More than 20 seats changed hands in the Idaho Legislature Tuesday. Some House members made the jump to the Senate. And plenty of new faces will be in the legislature when the session starts in January.
Boise State political science professor Gary Moncrief says, despite the changes, the makeup of the House and the Senate will be pretty much the same.
"It’s often the case after redistricting that you’ll see some movement, one way or the other, in terms of a partisan shift and there’s absolutely none in Idaho this year," explains Moncrief. "I guess that means the redistricting turned out to be fairly neutral. The other thing I’d mention is that while the numbers are the same in terms of the partisan distribution, the people are not the same. There’s going to be a fairly significant number of freshmen in the House and there’s going to be seven or eight people who were in the House who are moving up to the Senate this time. So there is going to be some personnel changes, but the partisan distribution remains the same."
Q. What do those personnel changes mean for the Idaho House and Senate? The House is usually more conservative. The Senate is usually more moderately Republican. Will that change now?
A. I’m not sure what it means on the House side at this point, just because these are freshmen and I honestly don’t know a whole lot about them at this point. I don’t see that it could be any more conservative than it was, so it might moderate a little bit, I don’t think a lot, but a little bit. The Senate is likely to become a bit more conservative than it was. Just how all that plays out depends in part on leadership as well and how those leadership contests in the House turnout and that remains to be seen, that won’t really be decided until four weeks or so from now.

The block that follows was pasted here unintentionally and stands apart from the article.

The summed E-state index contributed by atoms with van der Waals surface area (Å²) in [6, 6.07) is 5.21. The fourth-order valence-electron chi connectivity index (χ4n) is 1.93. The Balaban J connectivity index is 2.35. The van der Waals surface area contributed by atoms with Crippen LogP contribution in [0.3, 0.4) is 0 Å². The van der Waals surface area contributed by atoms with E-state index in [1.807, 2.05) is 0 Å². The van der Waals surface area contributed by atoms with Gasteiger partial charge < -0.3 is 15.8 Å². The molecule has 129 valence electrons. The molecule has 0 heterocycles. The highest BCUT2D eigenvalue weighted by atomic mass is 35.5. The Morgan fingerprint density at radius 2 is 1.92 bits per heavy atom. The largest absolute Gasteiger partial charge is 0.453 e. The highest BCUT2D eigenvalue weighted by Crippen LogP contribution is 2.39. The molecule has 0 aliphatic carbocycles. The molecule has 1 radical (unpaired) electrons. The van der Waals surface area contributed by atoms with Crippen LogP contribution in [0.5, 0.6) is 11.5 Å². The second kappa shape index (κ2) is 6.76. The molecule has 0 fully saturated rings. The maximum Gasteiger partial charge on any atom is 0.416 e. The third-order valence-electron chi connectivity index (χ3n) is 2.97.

Q. What’s the next step for the new Legislature, what issues will be on their plate in the new year?
A. They’re going to have to address several things. One of them is the health care insurance exchange. They’re approach last year was basically hope it goes away, that is, hope we get a Republican President, a Republican House, a Republican Senate, they can somehow repeal and we don’t have to deal with this at all, kind of the ostrich approach to this. Obviously now they have to deal with it. It’s kind of late in the game to be dealing with some of this, but that’s got to be on the forefront. It’s possible the Governor can go ahead without them at this point, he has some executive authority to start setting up the health exchange, but I’m sure there has to be some legislation to dot the I’s and cross the T’s.
There’s a lot of talk about some changes to the tax structure, particularly in regard to the personal property tax, the business tax, so I think that’s one of the things that’s going to be on the agenda.
I assume they’re going to hold a conversation, hopefully a more open conversation, about education and what needs to be done. Because clearly Propositions 1, 2, and 3 all got slammed pretty hard but that doesn’t mean that we don’t have a reason to think seriously about changes in education, not just here, but in all states at this point.
Copyright 2012 Boise State Public Radio